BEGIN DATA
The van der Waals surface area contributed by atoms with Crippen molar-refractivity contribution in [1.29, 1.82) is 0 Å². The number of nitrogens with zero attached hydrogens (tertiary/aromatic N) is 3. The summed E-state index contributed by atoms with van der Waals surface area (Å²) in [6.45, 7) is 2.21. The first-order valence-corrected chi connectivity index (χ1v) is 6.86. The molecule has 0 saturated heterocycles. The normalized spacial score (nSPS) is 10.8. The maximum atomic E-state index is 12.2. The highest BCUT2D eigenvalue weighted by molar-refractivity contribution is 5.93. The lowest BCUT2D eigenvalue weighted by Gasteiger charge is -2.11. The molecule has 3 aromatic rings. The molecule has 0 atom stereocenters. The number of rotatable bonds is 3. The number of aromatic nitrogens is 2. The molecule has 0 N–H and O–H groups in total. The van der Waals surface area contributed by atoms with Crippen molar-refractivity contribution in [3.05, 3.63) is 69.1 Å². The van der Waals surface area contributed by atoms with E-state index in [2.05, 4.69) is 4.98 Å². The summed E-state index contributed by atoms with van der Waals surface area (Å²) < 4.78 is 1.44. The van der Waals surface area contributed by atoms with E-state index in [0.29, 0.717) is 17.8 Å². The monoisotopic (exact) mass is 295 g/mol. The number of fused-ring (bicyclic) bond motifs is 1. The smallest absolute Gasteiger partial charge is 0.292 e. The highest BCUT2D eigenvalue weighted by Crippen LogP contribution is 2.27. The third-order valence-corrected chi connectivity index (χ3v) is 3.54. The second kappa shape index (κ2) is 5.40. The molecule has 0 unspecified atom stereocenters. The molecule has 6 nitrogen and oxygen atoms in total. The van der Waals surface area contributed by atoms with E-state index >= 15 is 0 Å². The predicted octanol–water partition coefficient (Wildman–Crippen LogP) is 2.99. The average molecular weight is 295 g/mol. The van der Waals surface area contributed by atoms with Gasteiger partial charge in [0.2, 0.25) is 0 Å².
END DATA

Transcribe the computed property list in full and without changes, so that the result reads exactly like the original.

The van der Waals surface area contributed by atoms with Crippen molar-refractivity contribution in [1.29, 1.82) is 0 Å². The number of nitrogens with zero attached hydrogens (tertiary/aromatic N) is 3. The summed E-state index contributed by atoms with van der Waals surface area (Å²) in [6.45, 7) is 2.21. The first-order valence-corrected chi connectivity index (χ1v) is 6.86. The molecule has 0 saturated heterocycles. The normalized spacial score (nSPS) is 10.8. The maximum atomic E-state index is 12.2. The highest BCUT2D eigenvalue weighted by molar-refractivity contribution is 5.93. The lowest BCUT2D eigenvalue weighted by Gasteiger charge is -2.11. The molecule has 3 aromatic rings. The molecule has 0 atom stereocenters. The number of rotatable bonds is 3. The number of aromatic nitrogens is 2. The molecule has 0 N–H and O–H groups in total. The van der Waals surface area contributed by atoms with Crippen molar-refractivity contribution in [3.05, 3.63) is 69.1 Å². The van der Waals surface area contributed by atoms with E-state index in [2.05, 4.69) is 4.98 Å². The summed E-state index contributed by atoms with van der Waals surface area (Å²) < 4.78 is 1.44. The van der Waals surface area contributed by atoms with E-state index in [0.29, 0.717) is 17.8 Å². The monoisotopic (exact) mass is 295 g/mol. The number of fused-ring (bicyclic) bond motifs is 1. The smallest absolute Gasteiger partial charge is 0.292 e. The highest BCUT2D eigenvalue weighted by Crippen LogP contribution is 2.27. The third-order valence-corrected chi connectivity index (χ3v) is 3.54. The second kappa shape index (κ2) is 5.40. The molecule has 0 unspecified atom stereocenters. The molecule has 6 nitrogen and oxygen atoms in total. The van der Waals surface area contributed by atoms with E-state index >= 15 is 0 Å². The predicted octanol–water partition coefficient (Wildman–Crippen LogP) is 2.99. The average molecular weight is 295 g/mol. The van der Waals surface area contributed by atoms with Gasteiger partial charge in [0.2, 0.25) is 0 Å².